But scratch the surface and none of this is as straightforward as it may seem at first blush. I argue that who did what, when, and who owes whom what is not only complicated morally but very dependent on where we stand in time. A few years from now, things will look very different because of the growing output of the Developing World.  So from where we look at things in time matters. The idea that clean energy can be had, but that it is only a matter of cost, not only makes assumptions about the availability of such energy but the rate at which the infrastructure to distribute it can be deployed in comparison to the rate of growth of energy demand. The idea that short term interests may, in fact, trump long term interests for the poor on the assumption that a clean energy supply cannot reconcile these two interests occupies much of Chapter Four. There I examine the problem very much looking from the outside in, even when it comes to judgments of rational choice. What happens if we look at the same choices from the inside out? In Chapter Five I examine how  the circumstances of poverty shape the perceived calculus of risk, and in doing so, further tip the balance in favor of the short term for better or worse.

But the poor are not alone in tipping this balance. As I argue in Chapter Six, another way this happens is the result of the how we approach the distribution of risk collectively through insurance and disaster relief programs,  and the way in which that affects the rationality of our decision making individually.

What if we look instead to our political leaders to save us from our individual, narrow, short-term interests? In Chapter Seven I examine the standard argument that, absent a comprehensive agreement,  the problem of the Tragedy of the Commons seems to cast doubt on how likely this is to happen. That is  the idea that some countries’ self-constraint will be exploited by others so there is no motivation for any country to show constraint, leading to disaster for all. But I argue that this is the wrong way to analyze the reluctance of countries to negotiate about climate, and indeed that the widespread belief that climate change is an instance of the Tragedy of the Commons limits our horizon of possibility.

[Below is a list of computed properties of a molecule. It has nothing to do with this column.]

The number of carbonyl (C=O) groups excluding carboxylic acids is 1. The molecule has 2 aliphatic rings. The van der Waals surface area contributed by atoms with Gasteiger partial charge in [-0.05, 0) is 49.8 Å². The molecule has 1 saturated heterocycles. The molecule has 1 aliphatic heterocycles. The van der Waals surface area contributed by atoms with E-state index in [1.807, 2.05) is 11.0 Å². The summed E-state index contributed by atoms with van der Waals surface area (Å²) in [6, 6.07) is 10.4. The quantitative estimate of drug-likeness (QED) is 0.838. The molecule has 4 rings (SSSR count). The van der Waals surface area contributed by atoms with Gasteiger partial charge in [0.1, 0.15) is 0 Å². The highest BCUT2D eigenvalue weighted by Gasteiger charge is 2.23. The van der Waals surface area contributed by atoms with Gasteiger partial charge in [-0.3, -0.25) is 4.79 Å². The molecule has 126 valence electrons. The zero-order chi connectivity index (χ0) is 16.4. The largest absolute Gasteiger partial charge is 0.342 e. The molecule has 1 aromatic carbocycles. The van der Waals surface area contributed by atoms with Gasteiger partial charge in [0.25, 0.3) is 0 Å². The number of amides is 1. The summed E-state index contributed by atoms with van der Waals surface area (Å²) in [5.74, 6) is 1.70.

In theory at least, some countries (notably China and the United States) are large enough in their share of the world economy that they could unilaterally implement policies that would force others to follow. In Chapter Eight I examine why it is that China and the United States have failed to do so and will likely continue to fail to do so if it means slowing economic growth. On the other hand, some economies are too small to implement policies on their own and force others to follow. Yet some of them (California and the United Kingdom) have nonetheless  chosen to implement such policies. In Chapter Nine I examine their reasons for doing so and ask whether theirs is a model that could be generalized to the rest of the world. At the risk of depriving the reader of a sense of suspense, the answer turns out to be that they likely could not be so generalized, in large part because they depend on the perceived advantages of being early adopters.

          Avoiding the risks of climate change through political leadership will only happened if it is achieved collectively. But that will only be possible if political leaders take a multi-generational view of interests and don’t set the discount rate on the future too high. Absent this I argue we will only be moved to act collectively  when the accumulated effects of climate change are clearly attributable to it and widely distributed enough in time and place to affect most of the globe. But by then, it may be too late to act without avoiding serious effects of climate change. What then, if anything, is to be done? In Chapter Ten I argue that this logic should drive us to take the need for air capture geoengineering seriously, despite its costs and potential risks.